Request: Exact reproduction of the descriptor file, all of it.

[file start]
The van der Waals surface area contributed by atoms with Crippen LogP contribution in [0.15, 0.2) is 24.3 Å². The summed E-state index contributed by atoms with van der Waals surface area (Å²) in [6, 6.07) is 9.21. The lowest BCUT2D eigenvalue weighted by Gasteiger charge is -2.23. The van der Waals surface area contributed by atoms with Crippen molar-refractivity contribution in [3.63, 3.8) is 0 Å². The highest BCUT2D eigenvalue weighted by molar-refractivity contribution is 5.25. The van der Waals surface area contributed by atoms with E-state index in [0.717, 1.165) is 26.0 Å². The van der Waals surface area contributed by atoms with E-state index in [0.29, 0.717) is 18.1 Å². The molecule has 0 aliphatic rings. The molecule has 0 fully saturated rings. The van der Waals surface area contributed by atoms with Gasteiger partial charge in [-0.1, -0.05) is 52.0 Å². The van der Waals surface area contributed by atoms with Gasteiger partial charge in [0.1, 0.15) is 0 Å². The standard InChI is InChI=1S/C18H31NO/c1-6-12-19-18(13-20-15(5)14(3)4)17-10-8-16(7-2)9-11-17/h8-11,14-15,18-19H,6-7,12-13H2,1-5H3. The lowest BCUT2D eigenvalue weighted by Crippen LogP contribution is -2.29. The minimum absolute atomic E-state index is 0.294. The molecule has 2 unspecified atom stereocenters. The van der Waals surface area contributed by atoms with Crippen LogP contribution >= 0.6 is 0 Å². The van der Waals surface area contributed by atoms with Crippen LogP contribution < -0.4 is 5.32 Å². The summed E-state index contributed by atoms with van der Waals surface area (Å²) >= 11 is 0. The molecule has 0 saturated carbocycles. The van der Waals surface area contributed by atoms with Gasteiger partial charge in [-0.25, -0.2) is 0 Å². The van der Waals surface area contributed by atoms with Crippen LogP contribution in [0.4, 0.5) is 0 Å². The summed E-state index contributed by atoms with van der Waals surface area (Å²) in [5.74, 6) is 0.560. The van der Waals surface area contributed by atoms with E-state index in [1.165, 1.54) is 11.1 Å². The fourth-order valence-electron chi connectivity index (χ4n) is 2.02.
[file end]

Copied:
The van der Waals surface area contributed by atoms with Crippen LogP contribution in [0.15, 0.2) is 24.3 Å². The summed E-state index contributed by atoms with van der Waals surface area (Å²) in [6, 6.07) is 9.21. The lowest BCUT2D eigenvalue weighted by Gasteiger charge is -2.23. The van der Waals surface area contributed by atoms with Crippen molar-refractivity contribution in [3.63, 3.8) is 0 Å². The highest BCUT2D eigenvalue weighted by molar-refractivity contribution is 5.25. The van der Waals surface area contributed by atoms with E-state index in [0.717, 1.165) is 26.0 Å². The van der Waals surface area contributed by atoms with E-state index in [0.29, 0.717) is 18.1 Å². The molecule has 0 aliphatic rings. The molecule has 0 fully saturated rings. The van der Waals surface area contributed by atoms with Gasteiger partial charge in [-0.1, -0.05) is 52.0 Å². The van der Waals surface area contributed by atoms with Gasteiger partial charge in [0.1, 0.15) is 0 Å². The standard InChI is InChI=1S/C18H31NO/c1-6-12-19-18(13-20-15(5)14(3)4)17-10-8-16(7-2)9-11-17/h8-11,14-15,18-19H,6-7,12-13H2,1-5H3. The lowest BCUT2D eigenvalue weighted by Crippen LogP contribution is -2.29. The minimum absolute atomic E-state index is 0.294. The molecule has 2 unspecified atom stereocenters. The van der Waals surface area contributed by atoms with Crippen LogP contribution >= 0.6 is 0 Å². The van der Waals surface area contributed by atoms with Crippen LogP contribution < -0.4 is 5.32 Å². The summed E-state index contributed by atoms with van der Waals surface area (Å²) >= 11 is 0. The molecule has 0 saturated carbocycles. The van der Waals surface area contributed by atoms with Gasteiger partial charge in [-0.25, -0.2) is 0 Å². The van der Waals surface area contributed by atoms with Crippen LogP contribution in [0.4, 0.5) is 0 Å². The summed E-state index contributed by atoms with van der Waals surface area (Å²) in [5.74, 6) is 0.560. The van der Waals surface area contributed by atoms with E-state index in [1.165, 1.54) is 11.1 Å². The fourth-order valence-electron chi connectivity index (χ4n) is 2.02.